Date: July 1, 1999
Creator: Allerman, Andrew A.; Follstaedt, David M.; Gee, James M.; Jones, Eric D.; Kurtz, Steven R. & Modine, Norman A.
Partner: UNT Libraries Government Documents Department

Effective masses for small nitrogen concentrations in InGaAsN alloys on GaAs

Description: The variation of the value of the linewidth of an excitonic transition in InGaAsN alloys (1% and 2% nitrogen) as a function of hydrostatic pressure using photoluminescence spectroscopy is studied at 4K. The excitonic linewidth increases as a function of pressure until about 100 kbar after which it tends to saturate. This pressure dependent excitonic linewidth is used to derive the pressure variation of the exciton reduced mass using a theoretical formalism based on the premise that the broadening of the excitonic transition is caused primarily by compositional fluctuations in a completely disordered alloy. The linewidth derived ambient pressure masses are compared and found to be in agreement with other mass measurements. The variation of this derived mass is compared with the results from a nearly first-principles approach in which calculations based on the local density approximation to the Kohn-Sham density functional theory are corrected using a small amount of experimental input.
Date: May 11, 2000
Creator: JONES,ERIC D.; ALLERMAN,ANDREW A.; KURTZ,STEVEN R.; FRITZ,IAN J.; MODINE,NORMAND A.; SIEG,ROBERT M. et al.
Partner: UNT Libraries Government Documents Department

Reciprocal-space and real-space analyses of compositional modulation in InAs/AlAs short-period superlattices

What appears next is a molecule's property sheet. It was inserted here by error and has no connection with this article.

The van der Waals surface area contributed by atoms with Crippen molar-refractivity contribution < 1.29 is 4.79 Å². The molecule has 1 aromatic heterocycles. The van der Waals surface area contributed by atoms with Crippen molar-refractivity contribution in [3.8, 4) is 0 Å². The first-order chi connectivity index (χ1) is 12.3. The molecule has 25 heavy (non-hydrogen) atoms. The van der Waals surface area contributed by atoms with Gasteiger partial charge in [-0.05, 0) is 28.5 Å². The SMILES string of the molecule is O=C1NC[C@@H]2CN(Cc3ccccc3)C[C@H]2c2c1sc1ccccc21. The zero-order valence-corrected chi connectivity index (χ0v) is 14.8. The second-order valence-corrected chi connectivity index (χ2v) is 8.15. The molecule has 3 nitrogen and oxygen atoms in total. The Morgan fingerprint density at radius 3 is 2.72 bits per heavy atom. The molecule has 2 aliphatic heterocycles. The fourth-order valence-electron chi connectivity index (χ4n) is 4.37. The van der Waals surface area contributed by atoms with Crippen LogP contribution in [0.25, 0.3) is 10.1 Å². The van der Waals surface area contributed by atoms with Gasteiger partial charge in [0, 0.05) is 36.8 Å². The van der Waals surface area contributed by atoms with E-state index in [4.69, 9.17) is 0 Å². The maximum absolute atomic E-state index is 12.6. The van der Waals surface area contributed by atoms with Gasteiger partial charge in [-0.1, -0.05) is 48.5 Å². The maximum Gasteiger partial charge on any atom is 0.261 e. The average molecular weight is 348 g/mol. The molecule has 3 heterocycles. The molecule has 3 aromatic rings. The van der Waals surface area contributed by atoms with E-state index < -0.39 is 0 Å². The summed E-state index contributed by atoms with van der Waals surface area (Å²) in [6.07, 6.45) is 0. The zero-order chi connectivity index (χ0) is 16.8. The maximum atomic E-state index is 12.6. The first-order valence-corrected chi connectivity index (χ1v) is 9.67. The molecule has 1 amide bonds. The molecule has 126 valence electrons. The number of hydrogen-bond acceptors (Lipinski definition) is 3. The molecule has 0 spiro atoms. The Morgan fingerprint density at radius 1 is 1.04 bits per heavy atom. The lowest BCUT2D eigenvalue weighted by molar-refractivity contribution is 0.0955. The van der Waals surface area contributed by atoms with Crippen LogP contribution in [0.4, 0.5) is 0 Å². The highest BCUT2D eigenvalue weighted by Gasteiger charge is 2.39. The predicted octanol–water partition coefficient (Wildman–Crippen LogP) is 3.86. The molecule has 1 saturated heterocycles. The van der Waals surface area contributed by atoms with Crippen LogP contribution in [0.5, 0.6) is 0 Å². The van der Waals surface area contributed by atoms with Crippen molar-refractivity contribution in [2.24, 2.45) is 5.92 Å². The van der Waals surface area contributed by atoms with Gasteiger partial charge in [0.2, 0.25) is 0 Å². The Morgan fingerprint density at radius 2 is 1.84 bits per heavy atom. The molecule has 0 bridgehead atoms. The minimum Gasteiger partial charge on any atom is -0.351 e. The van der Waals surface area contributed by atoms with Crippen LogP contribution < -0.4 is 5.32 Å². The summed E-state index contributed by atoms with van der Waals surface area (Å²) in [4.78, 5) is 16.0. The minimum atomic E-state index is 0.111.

Description: The microstructure of lateral composition modulation in InAs/AlAs superlattices grown by MBE on InP is examined. The use of x-ray diffraction, TEM, AFM, and STEM to characterize the modulations is discussed. Combining the information from these techniques gives increased insight into the phenomenon and how to manipulate it. Diffraction measures the intensity of modulation and its wavelength, and is used to identify growth conditions giving strong modulation. The TEM and STEM analyses indicate that local compositions are modulated by as much as 0.38 InAs mole fraction. Plan-view images show that modulated structures consists of short ({approx_lt}0.2 {micro}m) In-rich wires with a 2D organization in a (001) growth plane. However, growth on miscut substrates can produce a single modulation along the miscut direction with much longer wires ({approx_gt}0.4 {micro}m), as desired for potential applications. Photoluminescence studies demonstrate that the modulation has large effects on the bandgap energy of the superlattice.
Date: January 25, 2000
Creator: FOLLSTAEDT,DAVID M.; LEE,STEPHEN R.; RENO,JOHN L.; JONES,ERIC D.; TWESTEN,R.D.; NORMAN,A.G. et al.
Partner: UNT Libraries Government Documents Department

The nature and origin of lateral composition modulations in short-period strained-layer superlattices